The shifting of appliance manufacturing has been happening since appliance manufacturing started. Globalization is impacting manufacturing in other parts of the world in much the same way as in the U.S.
In the last year, Electrolux came to the decision to close its plant in Nuremberg, Germany and move manufacturing to Italy and Poland. Just a few weeks ago, Matsushita Electric Industrial Company announced the pending shutdown of its Panasonic AVC Networks Germany GmbH (PAVCG), which develops and produces DVD recorders for European markets, and move to less costly manufacturing in Slovakia.
Cost is the reason these moves are happening. Electrolux, in the face of strikes and shutdowns, delayed and negotiated the Nuremburg closure for months. “We finally had to conclude that there is no way to bridge the large cost gap that would make production in Nuremberg competitive,” says Johan Bygge, head of Electrolux Major Appliances Europe and Asia Pacific, in a statement.
In Japan, the story is much the same. Reports in June said Sanyo would move some manufacturing from Japan to China. Refrigerator and “mass produced” washing machine production would move to China or elsewhere in Southeast Asia
But the truth is that some manufacturing is staying put, in all regions. Usually production of value-added or premium appliances remains close to home. Sanyo intends to keep high-end washer production at home in its Japanese plant in Otsu, Shiga Prefecture.

Globalization Has Advantages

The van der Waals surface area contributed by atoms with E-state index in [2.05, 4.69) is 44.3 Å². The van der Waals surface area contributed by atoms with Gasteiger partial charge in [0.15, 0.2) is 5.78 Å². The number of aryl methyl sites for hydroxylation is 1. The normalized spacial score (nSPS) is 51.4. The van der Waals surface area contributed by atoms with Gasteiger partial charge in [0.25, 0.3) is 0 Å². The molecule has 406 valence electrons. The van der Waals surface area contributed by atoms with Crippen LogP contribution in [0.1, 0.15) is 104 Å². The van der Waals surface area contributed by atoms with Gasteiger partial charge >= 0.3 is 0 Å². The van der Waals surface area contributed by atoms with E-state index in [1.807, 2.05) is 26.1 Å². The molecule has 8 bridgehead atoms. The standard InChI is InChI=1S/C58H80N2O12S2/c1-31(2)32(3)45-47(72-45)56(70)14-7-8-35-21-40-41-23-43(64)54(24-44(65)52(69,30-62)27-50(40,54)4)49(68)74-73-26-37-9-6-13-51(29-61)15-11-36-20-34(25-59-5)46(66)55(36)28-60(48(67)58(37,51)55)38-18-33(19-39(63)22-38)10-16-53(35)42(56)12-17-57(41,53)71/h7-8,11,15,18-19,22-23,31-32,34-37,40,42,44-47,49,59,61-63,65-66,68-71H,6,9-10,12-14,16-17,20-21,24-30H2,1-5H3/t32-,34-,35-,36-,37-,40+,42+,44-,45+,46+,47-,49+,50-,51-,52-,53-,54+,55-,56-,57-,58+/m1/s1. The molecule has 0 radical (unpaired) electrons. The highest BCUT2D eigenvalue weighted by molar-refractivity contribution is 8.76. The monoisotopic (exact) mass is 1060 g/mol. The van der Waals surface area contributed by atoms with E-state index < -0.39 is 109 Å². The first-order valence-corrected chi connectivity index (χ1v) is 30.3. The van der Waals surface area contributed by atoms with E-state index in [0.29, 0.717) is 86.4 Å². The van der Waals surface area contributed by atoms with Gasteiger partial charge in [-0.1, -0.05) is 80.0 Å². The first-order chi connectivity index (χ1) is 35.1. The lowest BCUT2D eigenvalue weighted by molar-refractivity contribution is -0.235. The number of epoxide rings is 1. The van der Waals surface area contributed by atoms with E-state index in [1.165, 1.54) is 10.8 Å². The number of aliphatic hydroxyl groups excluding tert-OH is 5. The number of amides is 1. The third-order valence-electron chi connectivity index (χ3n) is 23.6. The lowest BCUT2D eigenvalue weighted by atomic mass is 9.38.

Companies around the world are focusing on the growing affluence of the massive population in China as a huge market opportunity.
There’s another promising new market for the appliance industry: the U.S. While the European population decreases, U.S. numbers are growing and demographics shifts in the U.S. are creating more demand for premium appliances, with potentially better profit margins than the “mass-produced” products. Some makers of premium appliances are coming to the U.S. market and bringing their manufacturing with them.
Some industry outsiders—including the reporters who call me looking for insight—are clearly stunned to learn that new appliance plants have been built in the U.S. It’s not like we’ve been keeping it a secret. BSH Home Appliances Corporation, the U.S. unit of Germany’s BSH Bosch und Siemens Hausgeräte GmbH, broke ground on a factory in New Bern, North Carolina 10 years ago and China’s white goods giant Haier opened a plant in Camden, South Carolina, in 2001.
Last year, New Zealand-based appliance maker Fisher & Paykel actually shut down Australian and New Zealand manufacturing of washing machines, and the line making its sophisticated washer motors, and moved both lines to Clyde, Ohio. Dryer production followed and manufacturing commenced last March.
U.S.-based companies are also investing heavily in manufacturing in the U.S. Several weeks ago, Viking Range Corporation broke ground on a new dishwasher manufacturing facility next door to its distribution center in Greenwood, Mississippi.
And Whirlpool Corporation—which may now lay claim to being the biggest and most thoroughly globalized appliance company—is investing heavily in new manufacturing, too. In Ohio.